More buxon blondes and bodacious ta-tas after the jump…

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Posted by Cherrybomb
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05.10.2017
09:44 am
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Naughty, sexy vintage 50s cartoons from ‘Josie and the Pussycats’ creator

Humorama illustration by Don DeCarlo, 1950s
 
Many of you may already recognize Dan DeCarlo’s name as the man behind the Archie Comics in the 1950s and most of the 60s. Some of you will also be aware of the kitschy fact that DeCarlo, who also penned the comic Josie and the Pussycats, modeled the character of Josie after his own wife whose name was, you guessed it… Josie. According to DeCarlos’ wife, it was the leopard cat costume she wore on a cruise with DeCarlo that inspired “Josie’s” signature leopard leotard with a tail that she wore on stage while performing with her rockin’ girl combo, the Pussycats.
 
Don DeCarlo's
Dan DeCarlo’s “Josie” in her cat costume (and her signature hairdo) from the pages of a ‘Josie and the Pussycats’ comic
 
In the late 40s when Marvel Comics was still known as Timely Comics, the editor-in-chief (yes, Stan Lee), gave DeCarlo a few good breaks and DeCarlo would go on to work with Lee in different comic publishing outfits for many years. During the 50s and 60s, DeCarlo’s cheesecake pin-ups and racy (and often sexist) illustrations were routinely published in “Humorama” magazines like Breezy, Comedy, Romp, Eyeful of Fun, and other “digest sized” publications alongside fleshy pin-up images of burlesque queen Lili St. Cyr, Bettie Page and actress Julie Newmar. DeCarlo’s original illustrations are highly sought after by collectors and routinely sell for several thousands of dollars each.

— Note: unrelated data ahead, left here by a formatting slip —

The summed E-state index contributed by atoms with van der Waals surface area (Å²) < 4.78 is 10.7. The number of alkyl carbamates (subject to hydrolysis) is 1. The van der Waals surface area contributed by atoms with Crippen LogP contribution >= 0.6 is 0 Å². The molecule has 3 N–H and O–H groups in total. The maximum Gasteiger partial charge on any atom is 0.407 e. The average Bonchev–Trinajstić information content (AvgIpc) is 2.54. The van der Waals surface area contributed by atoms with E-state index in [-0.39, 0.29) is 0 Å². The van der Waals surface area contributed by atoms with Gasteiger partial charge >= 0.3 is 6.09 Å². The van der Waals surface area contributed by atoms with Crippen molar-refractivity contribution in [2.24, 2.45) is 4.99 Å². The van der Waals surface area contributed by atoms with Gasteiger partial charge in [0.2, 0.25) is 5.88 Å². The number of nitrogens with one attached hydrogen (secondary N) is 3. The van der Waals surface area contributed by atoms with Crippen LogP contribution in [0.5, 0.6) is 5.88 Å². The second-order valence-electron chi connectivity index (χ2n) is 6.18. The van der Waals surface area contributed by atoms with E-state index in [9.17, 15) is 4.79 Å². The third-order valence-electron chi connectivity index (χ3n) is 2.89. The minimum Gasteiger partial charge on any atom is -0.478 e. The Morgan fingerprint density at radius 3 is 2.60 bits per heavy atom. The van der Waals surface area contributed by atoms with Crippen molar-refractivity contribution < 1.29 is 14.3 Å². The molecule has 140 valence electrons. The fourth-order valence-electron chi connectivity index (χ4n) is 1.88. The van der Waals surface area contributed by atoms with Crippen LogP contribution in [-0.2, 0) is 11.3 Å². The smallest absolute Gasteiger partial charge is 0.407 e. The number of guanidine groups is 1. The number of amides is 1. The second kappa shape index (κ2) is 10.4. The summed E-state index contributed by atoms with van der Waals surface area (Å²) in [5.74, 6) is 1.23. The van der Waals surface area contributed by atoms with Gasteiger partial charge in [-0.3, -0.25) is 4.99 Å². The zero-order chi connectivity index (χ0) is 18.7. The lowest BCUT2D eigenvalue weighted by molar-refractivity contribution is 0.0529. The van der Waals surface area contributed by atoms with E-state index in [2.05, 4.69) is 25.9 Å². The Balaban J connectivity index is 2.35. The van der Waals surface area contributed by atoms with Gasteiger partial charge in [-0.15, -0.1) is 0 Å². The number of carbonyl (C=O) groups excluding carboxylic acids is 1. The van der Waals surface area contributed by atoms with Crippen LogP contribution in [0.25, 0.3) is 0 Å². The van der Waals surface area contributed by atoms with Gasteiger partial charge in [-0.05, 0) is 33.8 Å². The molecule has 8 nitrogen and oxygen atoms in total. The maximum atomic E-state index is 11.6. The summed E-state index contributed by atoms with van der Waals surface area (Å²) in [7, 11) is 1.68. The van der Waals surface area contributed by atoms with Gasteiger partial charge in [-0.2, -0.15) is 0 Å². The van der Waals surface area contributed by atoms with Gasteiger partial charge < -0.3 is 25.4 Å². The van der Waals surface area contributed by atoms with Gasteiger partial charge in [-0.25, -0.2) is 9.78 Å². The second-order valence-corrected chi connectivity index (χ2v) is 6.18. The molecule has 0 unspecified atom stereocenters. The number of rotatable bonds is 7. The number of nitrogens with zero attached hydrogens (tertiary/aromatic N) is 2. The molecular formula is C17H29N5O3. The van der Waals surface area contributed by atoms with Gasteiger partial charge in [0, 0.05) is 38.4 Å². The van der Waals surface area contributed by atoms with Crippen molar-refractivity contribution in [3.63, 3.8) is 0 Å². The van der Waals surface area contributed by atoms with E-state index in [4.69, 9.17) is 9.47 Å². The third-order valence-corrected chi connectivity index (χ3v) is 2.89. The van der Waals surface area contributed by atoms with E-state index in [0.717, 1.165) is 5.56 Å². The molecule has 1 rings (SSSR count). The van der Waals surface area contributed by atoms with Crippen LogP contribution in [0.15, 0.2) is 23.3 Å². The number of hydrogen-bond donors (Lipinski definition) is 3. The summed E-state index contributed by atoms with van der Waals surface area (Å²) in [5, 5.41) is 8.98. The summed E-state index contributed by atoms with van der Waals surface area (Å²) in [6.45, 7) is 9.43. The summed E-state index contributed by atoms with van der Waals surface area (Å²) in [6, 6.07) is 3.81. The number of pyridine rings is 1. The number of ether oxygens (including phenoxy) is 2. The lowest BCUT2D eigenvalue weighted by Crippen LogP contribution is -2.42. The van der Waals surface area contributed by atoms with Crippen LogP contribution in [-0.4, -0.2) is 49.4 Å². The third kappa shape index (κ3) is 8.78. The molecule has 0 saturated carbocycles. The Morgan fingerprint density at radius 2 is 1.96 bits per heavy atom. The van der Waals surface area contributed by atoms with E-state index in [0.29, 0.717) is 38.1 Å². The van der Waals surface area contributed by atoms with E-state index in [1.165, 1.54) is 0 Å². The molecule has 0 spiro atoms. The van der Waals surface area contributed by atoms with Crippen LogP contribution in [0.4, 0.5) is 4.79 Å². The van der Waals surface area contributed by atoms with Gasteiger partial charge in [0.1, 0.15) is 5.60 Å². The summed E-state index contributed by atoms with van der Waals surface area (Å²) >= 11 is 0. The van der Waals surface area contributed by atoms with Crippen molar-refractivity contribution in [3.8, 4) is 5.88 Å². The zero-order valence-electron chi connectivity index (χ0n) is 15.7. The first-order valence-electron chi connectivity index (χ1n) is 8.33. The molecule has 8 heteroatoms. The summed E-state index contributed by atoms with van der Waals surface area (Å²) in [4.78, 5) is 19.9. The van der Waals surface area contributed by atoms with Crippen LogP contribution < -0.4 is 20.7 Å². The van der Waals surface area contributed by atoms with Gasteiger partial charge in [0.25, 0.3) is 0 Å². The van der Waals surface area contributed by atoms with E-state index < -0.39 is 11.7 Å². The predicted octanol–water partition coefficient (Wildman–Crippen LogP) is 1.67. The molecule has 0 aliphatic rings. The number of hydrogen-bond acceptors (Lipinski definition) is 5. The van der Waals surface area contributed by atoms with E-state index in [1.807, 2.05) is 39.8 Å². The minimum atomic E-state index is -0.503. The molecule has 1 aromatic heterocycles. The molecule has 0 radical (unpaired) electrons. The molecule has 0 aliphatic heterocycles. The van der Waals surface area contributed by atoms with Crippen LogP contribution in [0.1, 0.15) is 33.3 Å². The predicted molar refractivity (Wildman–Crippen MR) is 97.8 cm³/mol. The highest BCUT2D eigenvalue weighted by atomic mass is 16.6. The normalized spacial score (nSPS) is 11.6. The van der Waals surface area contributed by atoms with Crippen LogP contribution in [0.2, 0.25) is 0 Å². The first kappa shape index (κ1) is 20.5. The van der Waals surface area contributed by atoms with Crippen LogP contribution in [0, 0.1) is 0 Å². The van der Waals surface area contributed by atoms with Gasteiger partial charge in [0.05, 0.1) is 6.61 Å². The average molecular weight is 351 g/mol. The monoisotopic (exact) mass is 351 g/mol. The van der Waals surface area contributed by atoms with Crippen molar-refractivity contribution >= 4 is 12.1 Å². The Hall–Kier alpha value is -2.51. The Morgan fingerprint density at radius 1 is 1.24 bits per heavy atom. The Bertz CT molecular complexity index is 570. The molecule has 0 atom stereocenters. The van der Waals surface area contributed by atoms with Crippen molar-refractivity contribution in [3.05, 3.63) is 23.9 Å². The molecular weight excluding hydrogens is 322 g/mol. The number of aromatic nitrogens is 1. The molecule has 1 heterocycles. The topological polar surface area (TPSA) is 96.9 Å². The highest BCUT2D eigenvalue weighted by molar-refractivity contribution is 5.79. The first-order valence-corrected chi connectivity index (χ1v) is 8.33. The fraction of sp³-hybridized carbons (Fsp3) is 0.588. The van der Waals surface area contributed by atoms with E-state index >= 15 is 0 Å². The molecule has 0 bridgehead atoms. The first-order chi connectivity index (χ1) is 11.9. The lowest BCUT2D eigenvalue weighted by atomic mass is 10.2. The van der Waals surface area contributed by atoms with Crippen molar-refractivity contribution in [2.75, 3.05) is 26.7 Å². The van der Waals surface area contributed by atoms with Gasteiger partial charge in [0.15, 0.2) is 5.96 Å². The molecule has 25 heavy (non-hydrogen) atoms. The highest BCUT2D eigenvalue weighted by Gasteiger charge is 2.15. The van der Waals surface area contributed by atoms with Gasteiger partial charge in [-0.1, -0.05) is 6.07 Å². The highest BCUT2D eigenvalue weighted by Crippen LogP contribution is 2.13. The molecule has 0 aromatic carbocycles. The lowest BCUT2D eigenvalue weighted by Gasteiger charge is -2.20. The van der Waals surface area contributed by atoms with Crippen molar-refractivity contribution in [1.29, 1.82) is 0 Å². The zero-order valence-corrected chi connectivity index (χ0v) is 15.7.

Dan DeCarlo Humorama illustration, 50s
 
DeCarlo’s “amusing” illustrations are often accompanied by not-so-amusing captions that contained straightforward misogyny as well as the typical sexism that was rampant in the 1950s. There’s also a lot of spanking involved. Thankfully, as I’m a woman with a good sense of humor and strong appreciation for art (especially when it comes to historical documents belonging to notable and respected artists), I really dug looking at the “other side” of the man behind some of my favorite pop culture memories and his bawdy, scientifically impossible bodacious bad girls.

If you too dig DeCarlo’s work, there are two wonderful books that detail his pen and paper obsession with cheeky girls—the 300-page Innocence & Seduction: The Art of Dan DeCarlo and The Pin-Up Art of Dan DeCarlo (published by Fantagraphics).
 
Don DeCarlo's Humorama illustrations from the 1950s
Dan DeCarlo’s “Humorama” illustrations from 1950s “digest size” magazines
 
More after the jump…

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Posted by Cherrybomb
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02.03.2016
10:18 am